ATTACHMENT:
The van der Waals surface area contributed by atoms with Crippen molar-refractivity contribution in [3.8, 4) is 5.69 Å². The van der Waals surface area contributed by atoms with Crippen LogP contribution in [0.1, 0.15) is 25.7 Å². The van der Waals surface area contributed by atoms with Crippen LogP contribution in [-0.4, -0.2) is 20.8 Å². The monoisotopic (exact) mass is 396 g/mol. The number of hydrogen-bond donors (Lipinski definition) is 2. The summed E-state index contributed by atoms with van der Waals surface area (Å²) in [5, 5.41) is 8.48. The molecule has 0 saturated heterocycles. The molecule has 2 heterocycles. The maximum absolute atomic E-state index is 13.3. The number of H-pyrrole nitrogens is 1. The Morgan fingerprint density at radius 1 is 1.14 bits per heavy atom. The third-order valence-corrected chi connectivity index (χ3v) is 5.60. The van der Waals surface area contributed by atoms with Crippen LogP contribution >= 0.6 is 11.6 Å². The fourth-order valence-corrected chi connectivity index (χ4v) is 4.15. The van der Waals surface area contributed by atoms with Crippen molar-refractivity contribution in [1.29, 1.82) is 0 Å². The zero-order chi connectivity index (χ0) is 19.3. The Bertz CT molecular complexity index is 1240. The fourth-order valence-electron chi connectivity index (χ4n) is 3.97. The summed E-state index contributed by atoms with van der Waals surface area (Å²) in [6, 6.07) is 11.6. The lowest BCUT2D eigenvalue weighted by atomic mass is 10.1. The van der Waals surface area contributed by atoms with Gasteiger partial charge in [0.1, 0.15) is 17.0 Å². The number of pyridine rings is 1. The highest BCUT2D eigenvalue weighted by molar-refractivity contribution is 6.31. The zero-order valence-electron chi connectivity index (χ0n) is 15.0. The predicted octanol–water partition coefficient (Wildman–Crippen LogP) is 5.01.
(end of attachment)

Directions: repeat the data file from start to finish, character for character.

The van der Waals surface area contributed by atoms with Crippen molar-refractivity contribution in [3.8, 4) is 5.69 Å². The van der Waals surface area contributed by atoms with Crippen LogP contribution in [0.1, 0.15) is 25.7 Å². The van der Waals surface area contributed by atoms with Crippen LogP contribution in [-0.4, -0.2) is 20.8 Å². The monoisotopic (exact) mass is 396 g/mol. The number of hydrogen-bond donors (Lipinski definition) is 2. The summed E-state index contributed by atoms with van der Waals surface area (Å²) in [5, 5.41) is 8.48. The molecule has 0 saturated heterocycles. The molecule has 2 heterocycles. The maximum absolute atomic E-state index is 13.3. The number of H-pyrrole nitrogens is 1. The Morgan fingerprint density at radius 1 is 1.14 bits per heavy atom. The third-order valence-corrected chi connectivity index (χ3v) is 5.60. The van der Waals surface area contributed by atoms with Crippen LogP contribution >= 0.6 is 11.6 Å². The fourth-order valence-corrected chi connectivity index (χ4v) is 4.15. The van der Waals surface area contributed by atoms with Crippen molar-refractivity contribution in [1.29, 1.82) is 0 Å². The zero-order chi connectivity index (χ0) is 19.3. The Bertz CT molecular complexity index is 1240. The fourth-order valence-electron chi connectivity index (χ4n) is 3.97. The summed E-state index contributed by atoms with van der Waals surface area (Å²) in [6, 6.07) is 11.6. The lowest BCUT2D eigenvalue weighted by atomic mass is 10.1. The van der Waals surface area contributed by atoms with Gasteiger partial charge in [0.1, 0.15) is 17.0 Å². The number of pyridine rings is 1. The highest BCUT2D eigenvalue weighted by molar-refractivity contribution is 6.31. The zero-order valence-electron chi connectivity index (χ0n) is 15.0. The predicted octanol–water partition coefficient (Wildman–Crippen LogP) is 5.01.